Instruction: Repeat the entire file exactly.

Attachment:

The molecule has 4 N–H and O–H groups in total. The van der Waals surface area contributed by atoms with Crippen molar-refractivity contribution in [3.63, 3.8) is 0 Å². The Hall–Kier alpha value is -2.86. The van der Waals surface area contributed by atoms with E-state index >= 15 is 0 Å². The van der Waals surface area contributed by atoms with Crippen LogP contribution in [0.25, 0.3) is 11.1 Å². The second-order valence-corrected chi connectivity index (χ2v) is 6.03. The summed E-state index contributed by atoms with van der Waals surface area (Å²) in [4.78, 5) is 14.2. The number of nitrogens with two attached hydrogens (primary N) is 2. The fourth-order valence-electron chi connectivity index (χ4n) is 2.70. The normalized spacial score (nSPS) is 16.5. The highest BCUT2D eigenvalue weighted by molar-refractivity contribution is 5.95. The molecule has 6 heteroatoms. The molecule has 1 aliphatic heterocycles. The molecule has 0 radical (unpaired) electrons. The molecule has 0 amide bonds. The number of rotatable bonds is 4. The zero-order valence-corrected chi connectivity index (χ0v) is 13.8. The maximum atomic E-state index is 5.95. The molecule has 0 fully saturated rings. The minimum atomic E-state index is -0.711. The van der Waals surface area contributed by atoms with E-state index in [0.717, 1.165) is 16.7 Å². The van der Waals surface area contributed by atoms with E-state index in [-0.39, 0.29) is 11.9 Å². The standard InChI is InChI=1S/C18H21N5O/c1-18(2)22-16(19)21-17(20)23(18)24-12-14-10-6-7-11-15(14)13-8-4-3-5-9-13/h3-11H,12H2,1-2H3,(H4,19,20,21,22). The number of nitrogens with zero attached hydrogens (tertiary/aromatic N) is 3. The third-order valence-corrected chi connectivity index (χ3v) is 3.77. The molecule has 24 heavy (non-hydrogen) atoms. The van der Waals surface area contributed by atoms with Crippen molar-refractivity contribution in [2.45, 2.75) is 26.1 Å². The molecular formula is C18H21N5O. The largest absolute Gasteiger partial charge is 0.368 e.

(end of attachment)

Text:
The molecule has 4 N–H and O–H groups in total. The van der Waals surface area contributed by atoms with Crippen molar-refractivity contribution in [3.63, 3.8) is 0 Å². The Hall–Kier alpha value is -2.86. The van der Waals surface area contributed by atoms with E-state index >= 15 is 0 Å². The van der Waals surface area contributed by atoms with Crippen LogP contribution in [0.25, 0.3) is 11.1 Å². The second-order valence-corrected chi connectivity index (χ2v) is 6.03. The summed E-state index contributed by atoms with van der Waals surface area (Å²) in [4.78, 5) is 14.2. The number of nitrogens with two attached hydrogens (primary N) is 2. The fourth-order valence-electron chi connectivity index (χ4n) is 2.70. The normalized spacial score (nSPS) is 16.5. The highest BCUT2D eigenvalue weighted by molar-refractivity contribution is 5.95. The molecule has 6 heteroatoms. The molecule has 1 aliphatic heterocycles. The molecule has 0 radical (unpaired) electrons. The molecule has 0 amide bonds. The number of rotatable bonds is 4. The zero-order valence-corrected chi connectivity index (χ0v) is 13.8. The maximum atomic E-state index is 5.95. The molecule has 0 fully saturated rings. The minimum atomic E-state index is -0.711. The van der Waals surface area contributed by atoms with E-state index in [0.717, 1.165) is 16.7 Å². The van der Waals surface area contributed by atoms with E-state index in [-0.39, 0.29) is 11.9 Å². The standard InChI is InChI=1S/C18H21N5O/c1-18(2)22-16(19)21-17(20)23(18)24-12-14-10-6-7-11-15(14)13-8-4-3-5-9-13/h3-11H,12H2,1-2H3,(H4,19,20,21,22). The number of nitrogens with zero attached hydrogens (tertiary/aromatic N) is 3. The third-order valence-corrected chi connectivity index (χ3v) is 3.77. The molecule has 24 heavy (non-hydrogen) atoms. The van der Waals surface area contributed by atoms with Crippen molar-refractivity contribution in [2.45, 2.75) is 26.1 Å². The molecular formula is C18H21N5O. The largest absolute Gasteiger partial charge is 0.368 e.